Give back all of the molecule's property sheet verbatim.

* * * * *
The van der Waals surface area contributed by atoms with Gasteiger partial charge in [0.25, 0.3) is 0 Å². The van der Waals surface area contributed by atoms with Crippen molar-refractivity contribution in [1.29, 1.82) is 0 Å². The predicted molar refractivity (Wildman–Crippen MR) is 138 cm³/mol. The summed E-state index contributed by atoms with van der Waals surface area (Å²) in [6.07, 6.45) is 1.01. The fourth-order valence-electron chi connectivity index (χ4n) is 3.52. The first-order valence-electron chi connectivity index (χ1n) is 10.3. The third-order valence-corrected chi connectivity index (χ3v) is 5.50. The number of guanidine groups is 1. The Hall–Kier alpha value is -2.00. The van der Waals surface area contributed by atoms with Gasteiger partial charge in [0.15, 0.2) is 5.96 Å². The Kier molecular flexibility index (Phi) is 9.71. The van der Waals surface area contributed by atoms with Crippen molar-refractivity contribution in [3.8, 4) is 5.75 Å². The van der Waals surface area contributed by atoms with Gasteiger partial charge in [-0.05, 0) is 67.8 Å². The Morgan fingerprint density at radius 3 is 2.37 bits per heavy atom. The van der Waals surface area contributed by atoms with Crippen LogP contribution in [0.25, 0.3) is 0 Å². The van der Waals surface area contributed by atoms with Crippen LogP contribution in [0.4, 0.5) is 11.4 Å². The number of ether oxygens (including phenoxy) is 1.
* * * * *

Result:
The van der Waals surface area contributed by atoms with Gasteiger partial charge in [0.25, 0.3) is 0 Å². The van der Waals surface area contributed by atoms with Crippen molar-refractivity contribution in [1.29, 1.82) is 0 Å². The predicted molar refractivity (Wildman–Crippen MR) is 138 cm³/mol. The summed E-state index contributed by atoms with van der Waals surface area (Å²) in [6.07, 6.45) is 1.01. The fourth-order valence-electron chi connectivity index (χ4n) is 3.52. The first-order valence-electron chi connectivity index (χ1n) is 10.3. The third-order valence-corrected chi connectivity index (χ3v) is 5.50. The number of guanidine groups is 1. The Hall–Kier alpha value is -2.00. The van der Waals surface area contributed by atoms with Gasteiger partial charge in [0.15, 0.2) is 5.96 Å². The Kier molecular flexibility index (Phi) is 9.71. The van der Waals surface area contributed by atoms with Crippen molar-refractivity contribution in [3.8, 4) is 5.75 Å². The van der Waals surface area contributed by atoms with Gasteiger partial charge in [-0.05, 0) is 67.8 Å². The Morgan fingerprint density at radius 3 is 2.37 bits per heavy atom. The van der Waals surface area contributed by atoms with Crippen LogP contribution in [0.25, 0.3) is 0 Å². The van der Waals surface area contributed by atoms with Crippen LogP contribution in [0.4, 0.5) is 11.4 Å². The number of ether oxygens (including phenoxy) is 1.